Dayoung Bak, a 24-year-old, tattoo-dappled, platinum blonde makeup artist, can't believe Tony Moly is in Sephora. "This is the cheapest brand in Korea," Bak tells me in a cafe near Hongdae, a hip neighborhood in Seoul. Even though Bak doesn't like to spend too much money on her skin care, she still steers clear of Tony Moly.
Last week, Tracy Robey published an article on Racked titled "What Kim Jong-Un Has to Do With Your Skincare." Quick self-plug but she quotes me a few times as she dissects the geopolitics of China, North Korea and South Korea and how that impacts K-Beauty.
One statement I found super interesting was by professor Hannah Jun of Ewha University.
"The consensus is that the THAAD row wasn’t an outright disaster for K-beauty, but it hampered its runaway success in China, potentially creating space for homegrown Chinese beauty brands. While she says that the K-beauty industry wasn’t an intended direct target of China’s THAAD retaliation, Jun thinks “this vacuum may be a convenient time” for China “to test out the market” for its own cultural products inspired by the success of Hallyu, including beauty. It wouldn’t be surprising if we started seeing serious coverage of C-beauty in the coming years as China rebrands “Made in China” as a symbol of modern Asian cool. If that seems far-fetched, keep in mind that parts of Seoul’s Gangnam were farmland until the 1980s."Read More
A few weeks ago, I had the privilege of speaking on the topic mentioned in the title of this post at In-Cosmetic North America.
I've had a lot of requests for my presentation so I'm publishing it on my site for my readers to access.
South Korea's beauty products are caught in the crossfire of the battle for who will dominate East Asia. First up, there's Kim Jong-un, leader of North Korea, currently owner of a stash of worryingly functional nuclear weapons.
About two weeks ago, news broke that Amorepacific USA got a new leader in Jessica Hanson, who was hired as President and General Manager of US operations. As with any leadership change, I anticipate she will try to make her mark on the business as she navigates the choppy waters of retail and department store distribution and rides the wave of the K-Beauty trend in the US. Here are 4 things that I think she should do in order to take Amorepacific to the next level.Read More
Back in April, I wrote a post on the definition of K-Beauty. So many brands were jumping on the bandwagon calling their products "K-Beauty" and retailers were adding a lot of non-Korean brands into their K-Beauty section. Sephora was one of them and I called them out for having Japanese brands like boscia and Tatcha in their K-Beauty section. This post resonated with readers and a lot of people agreed with the dilution of what it meant to be K-Beauty.Read More
Last week news broke that Dutch conglomerate Unilever bought Carver Korea for $2.7B. Carver Korea is a Korean cosmetics company best known for the brand A.H.C. (Aesthetic Hydration Cosmetics). Most of us in the States won't recognize it because its biggest market is China with much less awareness and presence in the US.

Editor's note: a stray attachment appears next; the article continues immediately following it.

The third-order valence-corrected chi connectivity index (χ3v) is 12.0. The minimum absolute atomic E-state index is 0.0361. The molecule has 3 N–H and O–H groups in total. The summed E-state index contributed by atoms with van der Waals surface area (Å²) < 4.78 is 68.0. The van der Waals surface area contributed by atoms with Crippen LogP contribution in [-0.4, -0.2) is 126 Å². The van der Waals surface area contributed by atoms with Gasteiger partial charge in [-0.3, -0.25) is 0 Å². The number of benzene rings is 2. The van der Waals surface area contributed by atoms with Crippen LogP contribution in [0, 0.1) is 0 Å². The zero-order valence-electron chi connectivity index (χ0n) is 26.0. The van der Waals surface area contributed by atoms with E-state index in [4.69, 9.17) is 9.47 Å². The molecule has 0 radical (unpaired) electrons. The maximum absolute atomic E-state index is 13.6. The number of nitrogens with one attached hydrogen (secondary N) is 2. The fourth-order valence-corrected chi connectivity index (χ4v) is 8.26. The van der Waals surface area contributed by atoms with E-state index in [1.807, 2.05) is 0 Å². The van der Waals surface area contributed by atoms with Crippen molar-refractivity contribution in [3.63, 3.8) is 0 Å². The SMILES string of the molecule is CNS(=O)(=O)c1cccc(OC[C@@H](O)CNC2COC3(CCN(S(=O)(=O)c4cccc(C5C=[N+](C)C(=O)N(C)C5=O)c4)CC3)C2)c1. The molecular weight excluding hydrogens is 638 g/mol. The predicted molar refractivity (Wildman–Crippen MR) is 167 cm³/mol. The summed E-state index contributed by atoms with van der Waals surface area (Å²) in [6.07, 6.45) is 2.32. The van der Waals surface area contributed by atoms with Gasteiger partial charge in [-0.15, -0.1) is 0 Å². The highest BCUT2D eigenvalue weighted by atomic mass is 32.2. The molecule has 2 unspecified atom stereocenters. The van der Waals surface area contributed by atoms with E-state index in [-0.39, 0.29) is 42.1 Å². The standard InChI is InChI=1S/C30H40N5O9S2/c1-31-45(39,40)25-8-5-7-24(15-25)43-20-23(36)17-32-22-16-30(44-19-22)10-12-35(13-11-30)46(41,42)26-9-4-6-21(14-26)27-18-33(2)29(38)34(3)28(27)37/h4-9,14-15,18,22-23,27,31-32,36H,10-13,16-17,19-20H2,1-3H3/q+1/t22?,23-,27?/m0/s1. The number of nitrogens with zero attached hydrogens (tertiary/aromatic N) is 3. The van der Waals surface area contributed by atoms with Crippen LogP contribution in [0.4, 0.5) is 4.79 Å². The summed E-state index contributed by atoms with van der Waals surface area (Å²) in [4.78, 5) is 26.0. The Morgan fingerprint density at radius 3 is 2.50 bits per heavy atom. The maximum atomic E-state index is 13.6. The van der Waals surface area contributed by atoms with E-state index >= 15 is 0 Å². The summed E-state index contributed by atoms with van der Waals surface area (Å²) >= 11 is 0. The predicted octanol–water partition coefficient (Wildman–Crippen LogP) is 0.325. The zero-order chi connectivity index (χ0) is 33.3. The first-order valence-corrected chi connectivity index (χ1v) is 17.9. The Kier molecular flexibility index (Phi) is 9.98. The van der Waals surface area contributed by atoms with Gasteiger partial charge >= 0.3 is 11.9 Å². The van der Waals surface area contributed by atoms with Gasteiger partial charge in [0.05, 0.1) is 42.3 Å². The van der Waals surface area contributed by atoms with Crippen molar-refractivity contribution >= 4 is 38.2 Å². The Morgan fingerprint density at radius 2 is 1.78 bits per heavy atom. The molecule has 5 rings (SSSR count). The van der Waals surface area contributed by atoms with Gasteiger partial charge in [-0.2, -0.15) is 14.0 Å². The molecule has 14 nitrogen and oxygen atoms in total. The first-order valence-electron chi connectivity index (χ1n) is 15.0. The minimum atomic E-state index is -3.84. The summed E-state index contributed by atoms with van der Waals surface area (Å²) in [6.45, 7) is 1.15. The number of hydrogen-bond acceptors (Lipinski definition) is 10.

Carver Korea was founded in 1999 as a cosmetics supplier to professional salons and they now sell over 1,000 different beauty products in Korea, China, and the US, with AHC as their flagship brand.
A little over a year ago, in July 2016, Goldman Sachs and Bain Capital announced they would buy a majority stake in Carver Korea for $500MM which accounted for about 60%. This would value Carver at around $833MM.
Fast forward one year later, and Goldman Sachs and Bain Capital sold Carver Korea to Unilever for 3x (3x!!!) the value. In one year!Read More
The title of this post is a question I've gotten a few times so here are a few reasons why I think Innisfree will do well in the US market.
THEY HAVE A STRONG AND COHESIVE BRAND STORY
Say what you will about whether or not Innisfree actually lives up to their brand story with their formulations, but their brand story is strong and cohesive. Touted as the first natural Korean beauty brand in Korea, Innisfree emphasizes ingredients of the earth, sourced from Jeju Island (described as the Hawaii of Korea) and their product lineup boasts things like Jeju volcanic clay, green tea, lava seawater and the like.Read More
To be honest, it's been a slow news cycle in the K-Beauty world. Perhaps it's because it's summer but there hasn't been much new news these days. So, I thought I would write a kind of state of the union in K-Beauty as I see it in the US.
B2C is about the 3 Horseman
The past few years have been witness to a deluge of new direct-to-consumer e-Commerce sites offering Korean beauty products but it's really all about the 3 Horseman.
Soko Glam, Peach & Lily, and Glow Recipe are really the three to watch and the ones that have made the most meaningful inroads in the US market.Read More
Back in April, when CVS announced that it would be launching an assortment of Korean beauty brands in 2,000 of its stores and online, a bunch of stories came out proclaiming that yes, finally! K-beauty is not just a fad and it is definitely here to stay.